Surprise! First Transfer of Migrants from UK to Rwanda Halted by Legal Challenges


Lawyers for activist “charities” and trade unions have successfully halted the first planned transfer of migrants from Britain to Rwanda, in a move which has surprised no one — including the government.

The Priti Patel-led Home Office, which is the government department with broad responsibility for national security, policing, and border immigration control in the United Kingdom, has agreed to halt flights until after June 6th after activists sent “pre-action” letters confirming they would try to overturn the transfer policy in the courts.

The policy, similar to Australia’s Operation Sovereign Borders, would see some migrants who enter the United Kingdom after passing through other safe countries, including by boat, transferred to Rwanda to be looked after at Britain’s expense, has drawn considerable ire from the leftist politicians and activists and mainstream media outlets.

“Sending [migrants] to Rwanda would breach their rights, cost taxpayers millions and break international law. We’re fighting it, and we believe the public will support us,” claimed Clare Moseley, the controversial founder of Care4Calais, one of the so-called charities bringing legal action against the policy, in comments quoted by The Telegraph.

Care4Calais is being joined by the Public and Commercial Services (PCS) union and Detention Action, another “charity” that opposes detaining migrants whose identities and backgrounds are not fully known, seemingly despite the obvious public safety risks when they are left at large.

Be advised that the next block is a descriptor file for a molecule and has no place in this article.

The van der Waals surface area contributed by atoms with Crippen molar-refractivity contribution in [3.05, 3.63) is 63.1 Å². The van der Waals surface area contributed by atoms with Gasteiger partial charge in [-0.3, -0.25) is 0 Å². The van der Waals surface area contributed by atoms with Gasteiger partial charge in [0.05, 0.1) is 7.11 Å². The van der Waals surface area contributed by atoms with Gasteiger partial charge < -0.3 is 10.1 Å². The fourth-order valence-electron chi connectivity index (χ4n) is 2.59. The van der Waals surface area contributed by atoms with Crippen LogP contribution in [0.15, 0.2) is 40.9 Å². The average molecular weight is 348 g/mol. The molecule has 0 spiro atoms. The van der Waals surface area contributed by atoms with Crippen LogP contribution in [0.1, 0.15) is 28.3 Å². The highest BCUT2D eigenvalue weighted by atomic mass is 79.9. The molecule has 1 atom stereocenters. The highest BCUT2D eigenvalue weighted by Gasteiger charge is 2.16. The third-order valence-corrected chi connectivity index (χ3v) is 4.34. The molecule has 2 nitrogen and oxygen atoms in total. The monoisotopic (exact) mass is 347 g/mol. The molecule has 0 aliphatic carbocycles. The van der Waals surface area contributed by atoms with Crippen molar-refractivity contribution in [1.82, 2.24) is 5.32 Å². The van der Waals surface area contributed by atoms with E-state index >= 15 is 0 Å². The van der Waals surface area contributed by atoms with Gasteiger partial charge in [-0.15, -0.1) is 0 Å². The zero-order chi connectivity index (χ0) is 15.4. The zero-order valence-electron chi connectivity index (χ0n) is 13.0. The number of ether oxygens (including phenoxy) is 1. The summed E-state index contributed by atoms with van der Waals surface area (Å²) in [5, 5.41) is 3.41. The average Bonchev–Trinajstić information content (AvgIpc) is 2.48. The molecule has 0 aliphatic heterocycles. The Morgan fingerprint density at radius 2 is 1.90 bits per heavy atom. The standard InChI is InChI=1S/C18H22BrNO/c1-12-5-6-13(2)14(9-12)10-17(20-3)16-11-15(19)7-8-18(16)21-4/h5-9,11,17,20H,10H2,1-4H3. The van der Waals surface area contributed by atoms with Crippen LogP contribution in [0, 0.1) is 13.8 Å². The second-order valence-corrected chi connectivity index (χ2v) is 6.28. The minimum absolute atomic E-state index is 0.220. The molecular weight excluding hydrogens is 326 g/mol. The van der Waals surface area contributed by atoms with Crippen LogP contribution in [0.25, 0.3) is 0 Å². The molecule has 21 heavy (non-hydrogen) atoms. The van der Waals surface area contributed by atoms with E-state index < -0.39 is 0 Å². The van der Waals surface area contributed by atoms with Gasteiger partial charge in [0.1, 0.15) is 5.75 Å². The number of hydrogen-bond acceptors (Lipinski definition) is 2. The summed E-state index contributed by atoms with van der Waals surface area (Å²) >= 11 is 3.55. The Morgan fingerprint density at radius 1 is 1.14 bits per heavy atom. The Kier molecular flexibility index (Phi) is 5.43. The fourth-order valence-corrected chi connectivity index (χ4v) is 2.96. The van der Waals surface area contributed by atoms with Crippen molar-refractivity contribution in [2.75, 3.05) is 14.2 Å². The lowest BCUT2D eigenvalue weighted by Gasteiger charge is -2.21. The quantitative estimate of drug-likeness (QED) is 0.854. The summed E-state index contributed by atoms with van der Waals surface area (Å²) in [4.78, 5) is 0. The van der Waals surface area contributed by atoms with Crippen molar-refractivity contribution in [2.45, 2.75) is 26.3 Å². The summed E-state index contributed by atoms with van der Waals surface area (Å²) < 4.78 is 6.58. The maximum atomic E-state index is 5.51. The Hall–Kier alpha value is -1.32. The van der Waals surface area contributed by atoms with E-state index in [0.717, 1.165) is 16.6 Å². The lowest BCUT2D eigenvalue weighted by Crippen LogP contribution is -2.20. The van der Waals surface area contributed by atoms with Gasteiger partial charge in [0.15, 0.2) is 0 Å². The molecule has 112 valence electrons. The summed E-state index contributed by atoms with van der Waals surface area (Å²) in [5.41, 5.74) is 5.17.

Members of the public may be surprised about the participation of the PCS in the group, given it represents Border Force personnel who are supposed to be stopping illegal migrants — but it will be no surprise to immigration watchers in Britain, who are aware of the fact that the agency’s commanders are not particularly enthusiastic about border enforcement.

Despite the setback, the Conservative Party government is claiming the halt is not “a win” for anti-borders on the dubious grounds that the policy is expected to be held up by the courts.

“They have claimed a win when there isn’t one,” a spokesman for the government claimed, despite the fact that the activists have clearly prevented removals from taking place for the time being.

“We never said when we would send the first flight,” the spokesman added — as if the public might not have been expecting it to depart in a timely fashion, given Channel crossings were first declared a “major incident” by the government in 2018 and have only gotten exponentially worse ever since.

Indeed, an official report by David Bolt, then Britain’s Independent Chief Inspector of Borders and Immigration, admonished the government in 2020 for not taking “decisive action” on the crisis in 2018, ruling that, if they had done so, “the small boats route may not have become established in the minds of many migrants and facilitators as an effective method of illegal entry.”

Of course, the Home Office has also been continuing to fail to tackle the so-called clandestine entries by sometimes violent migrants who are smuggled in, stow away on, or break into lorries and other vehicles crossing the Channel — an issue which now gets little press coverage with the rise of the ever-worsening boat crisis but has not gone away — and on the comparatively prosaic but far more significant issue of visa overstaying, which sees an estimated 64,000 migrants illegitimately reside in Britain every year.

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